Zoo by Quentin Coulombier for Blaze Type

Name: Zoo

Designer: Quentin Coulombier for Blaze Type

Release Date: February 2019

Zoo by Quentin Coulombier for Blaze Type

Back Story:  Four years ago, Quentin Coulombier, a current  ECAL student, was hanging out with friends in Brussels, Belgium, when he spotted a Zoo vinyl sleeve in a record shop. “I was fascinated by the shapes,” he says. “You just have two letters—the ‘z’ and ‘o’—so it’s more a logo where everything is happening in the middle of these big black surfaces.” From there, he set about designing the rest of the font, in what was to become his first ever typeface.

He adds, “The band was apparently famous in France in the 1970s as one of the first alternative jazz bands—they were a bit in shadows. It’s like type design—a discipline that people don’t often know about—so it goes hand-in-hand with reviving a font for a band no-one knows. It’s not like doing a revival of the Led Zeppelin logo.”

Zoo was picked up by Blaze Type founder Matthieu Salvaggio when he spotted Coulombier printing some “sketchy” proofs of Zoo in a print shop, and offered to release it once the foundry was set up a couple of years later.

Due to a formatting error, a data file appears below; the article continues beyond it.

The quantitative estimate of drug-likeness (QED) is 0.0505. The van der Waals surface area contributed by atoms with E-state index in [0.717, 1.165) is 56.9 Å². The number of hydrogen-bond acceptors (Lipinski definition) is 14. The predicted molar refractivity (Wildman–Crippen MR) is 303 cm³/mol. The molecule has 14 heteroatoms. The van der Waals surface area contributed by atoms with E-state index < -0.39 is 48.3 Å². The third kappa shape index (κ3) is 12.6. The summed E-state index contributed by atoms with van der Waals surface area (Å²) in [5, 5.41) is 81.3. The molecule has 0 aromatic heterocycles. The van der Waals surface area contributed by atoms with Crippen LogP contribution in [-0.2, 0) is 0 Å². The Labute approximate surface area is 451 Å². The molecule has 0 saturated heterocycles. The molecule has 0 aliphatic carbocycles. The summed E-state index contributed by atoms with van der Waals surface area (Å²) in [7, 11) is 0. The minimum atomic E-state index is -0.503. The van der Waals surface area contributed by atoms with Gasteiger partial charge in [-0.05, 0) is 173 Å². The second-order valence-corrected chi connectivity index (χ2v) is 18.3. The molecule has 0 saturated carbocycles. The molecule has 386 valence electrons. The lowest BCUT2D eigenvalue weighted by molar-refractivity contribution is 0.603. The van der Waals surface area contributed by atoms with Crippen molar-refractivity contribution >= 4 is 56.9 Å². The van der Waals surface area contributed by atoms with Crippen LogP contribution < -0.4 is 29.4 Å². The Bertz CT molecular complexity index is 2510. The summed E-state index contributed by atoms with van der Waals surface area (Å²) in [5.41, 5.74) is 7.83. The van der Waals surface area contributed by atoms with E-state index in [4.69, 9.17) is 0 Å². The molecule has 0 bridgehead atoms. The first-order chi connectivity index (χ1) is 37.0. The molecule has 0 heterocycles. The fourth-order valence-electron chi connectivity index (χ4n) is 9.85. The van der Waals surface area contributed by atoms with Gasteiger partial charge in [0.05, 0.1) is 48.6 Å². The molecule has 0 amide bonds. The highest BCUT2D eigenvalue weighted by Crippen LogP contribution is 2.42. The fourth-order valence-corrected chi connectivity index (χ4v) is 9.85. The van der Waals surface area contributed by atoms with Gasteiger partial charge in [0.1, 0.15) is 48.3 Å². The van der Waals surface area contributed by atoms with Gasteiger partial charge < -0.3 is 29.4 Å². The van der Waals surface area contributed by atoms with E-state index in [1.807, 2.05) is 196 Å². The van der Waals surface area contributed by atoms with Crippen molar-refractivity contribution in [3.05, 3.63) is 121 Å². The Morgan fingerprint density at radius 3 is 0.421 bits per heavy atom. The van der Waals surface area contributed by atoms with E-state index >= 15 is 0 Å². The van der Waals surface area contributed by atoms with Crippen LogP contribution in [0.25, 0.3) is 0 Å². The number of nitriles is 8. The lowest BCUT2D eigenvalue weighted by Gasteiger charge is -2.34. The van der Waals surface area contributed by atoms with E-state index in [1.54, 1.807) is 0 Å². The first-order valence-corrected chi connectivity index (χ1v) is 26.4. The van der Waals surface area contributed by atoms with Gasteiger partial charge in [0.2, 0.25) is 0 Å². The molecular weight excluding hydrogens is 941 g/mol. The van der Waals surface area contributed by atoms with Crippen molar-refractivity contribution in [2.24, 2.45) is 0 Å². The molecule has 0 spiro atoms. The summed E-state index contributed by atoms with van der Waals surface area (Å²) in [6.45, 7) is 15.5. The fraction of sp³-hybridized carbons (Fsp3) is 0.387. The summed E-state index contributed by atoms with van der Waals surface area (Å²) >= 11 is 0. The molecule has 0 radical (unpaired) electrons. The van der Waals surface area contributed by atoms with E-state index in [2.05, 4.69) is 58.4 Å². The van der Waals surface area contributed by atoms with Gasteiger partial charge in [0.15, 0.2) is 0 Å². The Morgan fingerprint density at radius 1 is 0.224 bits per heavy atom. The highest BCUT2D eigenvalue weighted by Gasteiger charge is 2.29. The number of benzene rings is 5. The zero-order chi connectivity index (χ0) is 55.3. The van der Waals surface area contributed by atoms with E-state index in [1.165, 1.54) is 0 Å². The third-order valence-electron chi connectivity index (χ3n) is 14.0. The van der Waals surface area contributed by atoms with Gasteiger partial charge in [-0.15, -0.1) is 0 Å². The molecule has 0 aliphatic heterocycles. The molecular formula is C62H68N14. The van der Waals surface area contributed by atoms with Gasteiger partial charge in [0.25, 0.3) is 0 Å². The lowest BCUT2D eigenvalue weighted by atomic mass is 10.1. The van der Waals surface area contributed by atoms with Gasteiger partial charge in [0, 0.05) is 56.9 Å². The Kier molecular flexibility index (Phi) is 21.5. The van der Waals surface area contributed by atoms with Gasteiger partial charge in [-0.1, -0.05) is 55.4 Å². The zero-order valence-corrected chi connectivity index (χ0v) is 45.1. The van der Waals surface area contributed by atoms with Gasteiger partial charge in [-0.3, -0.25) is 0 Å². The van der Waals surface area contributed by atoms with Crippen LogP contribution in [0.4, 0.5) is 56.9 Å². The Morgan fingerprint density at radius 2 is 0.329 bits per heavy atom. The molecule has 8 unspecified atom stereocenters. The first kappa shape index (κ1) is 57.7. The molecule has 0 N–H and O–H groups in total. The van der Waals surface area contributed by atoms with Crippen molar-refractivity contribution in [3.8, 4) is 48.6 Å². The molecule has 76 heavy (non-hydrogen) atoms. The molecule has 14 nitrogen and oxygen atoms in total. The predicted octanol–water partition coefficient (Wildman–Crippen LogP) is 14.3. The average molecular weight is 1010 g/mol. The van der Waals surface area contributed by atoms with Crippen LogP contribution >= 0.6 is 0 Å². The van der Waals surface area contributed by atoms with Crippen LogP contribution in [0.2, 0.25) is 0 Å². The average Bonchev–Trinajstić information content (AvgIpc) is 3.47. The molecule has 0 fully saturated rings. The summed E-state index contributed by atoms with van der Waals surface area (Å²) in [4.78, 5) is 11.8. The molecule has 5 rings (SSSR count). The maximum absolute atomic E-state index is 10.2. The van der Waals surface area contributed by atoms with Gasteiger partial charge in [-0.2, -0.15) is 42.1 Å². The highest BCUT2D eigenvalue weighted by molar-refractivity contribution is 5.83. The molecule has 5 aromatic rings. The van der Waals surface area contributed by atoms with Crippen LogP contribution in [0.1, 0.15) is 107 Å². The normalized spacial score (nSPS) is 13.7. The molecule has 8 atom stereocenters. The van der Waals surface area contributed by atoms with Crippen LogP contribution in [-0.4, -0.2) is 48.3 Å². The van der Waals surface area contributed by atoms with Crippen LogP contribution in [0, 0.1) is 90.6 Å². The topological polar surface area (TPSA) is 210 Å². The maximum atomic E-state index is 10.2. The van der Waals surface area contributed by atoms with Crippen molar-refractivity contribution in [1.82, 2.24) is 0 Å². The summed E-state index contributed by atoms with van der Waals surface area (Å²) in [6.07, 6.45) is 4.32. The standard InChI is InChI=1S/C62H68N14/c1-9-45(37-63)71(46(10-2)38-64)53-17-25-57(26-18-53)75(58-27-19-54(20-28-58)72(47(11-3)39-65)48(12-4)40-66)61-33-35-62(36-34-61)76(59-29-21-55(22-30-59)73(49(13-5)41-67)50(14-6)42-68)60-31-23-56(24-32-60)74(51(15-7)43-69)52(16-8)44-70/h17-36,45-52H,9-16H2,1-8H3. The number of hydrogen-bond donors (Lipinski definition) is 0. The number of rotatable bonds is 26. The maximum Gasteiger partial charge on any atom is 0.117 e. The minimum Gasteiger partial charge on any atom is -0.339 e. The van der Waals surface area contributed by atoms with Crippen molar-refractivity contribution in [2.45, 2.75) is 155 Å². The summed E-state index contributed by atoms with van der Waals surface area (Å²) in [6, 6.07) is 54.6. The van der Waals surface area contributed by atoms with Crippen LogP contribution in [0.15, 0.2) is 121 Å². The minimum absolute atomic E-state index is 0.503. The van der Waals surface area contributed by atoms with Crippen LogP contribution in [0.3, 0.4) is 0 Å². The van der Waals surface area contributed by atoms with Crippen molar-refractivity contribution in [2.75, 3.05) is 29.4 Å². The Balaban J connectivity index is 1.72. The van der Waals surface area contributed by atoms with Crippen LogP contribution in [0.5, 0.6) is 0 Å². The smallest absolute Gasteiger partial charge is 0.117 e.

Zoo album by Zoo, 1969.

What are its defining characteristics? Zoo boasts high contrasts, with a prominent mid section surrounded by chunky black shapes. “The letters create a sort of dancing typeface,” says Coulombier. “It’s really abstract, so with one letter alone it might not even look like a typeface. You know it’s a font when it’s around other letters, because of the context.” The font is available in its original condensed format, as well as an extended version to allow for more variation in text usage.

Why is it named Zoo? Well, as per the back story, the font is directly drawn from the French band Zoo’s graphics.

Zoo by Quentin Coulombier for Blaze Type

What should it be used for? Zoo is a big, bold, expressive display font. “It’s more graphic design than type design,” says Coulombier. “It’s really playful, and you can use it for graphic compositions as a strong main component for a poster, or maybe on a vinyl sleeve. It’s not really something you might usually just use for text.” As such, it’s a font for those designers who want to make an impact. “Just one letter on a poster can be enough,” says Coulombier.

What other typeface do you like to pair it with? As Zoo packs such a characterful punch, it’s best used with a Grotesk, or simple monospaced font, Coulombier advises.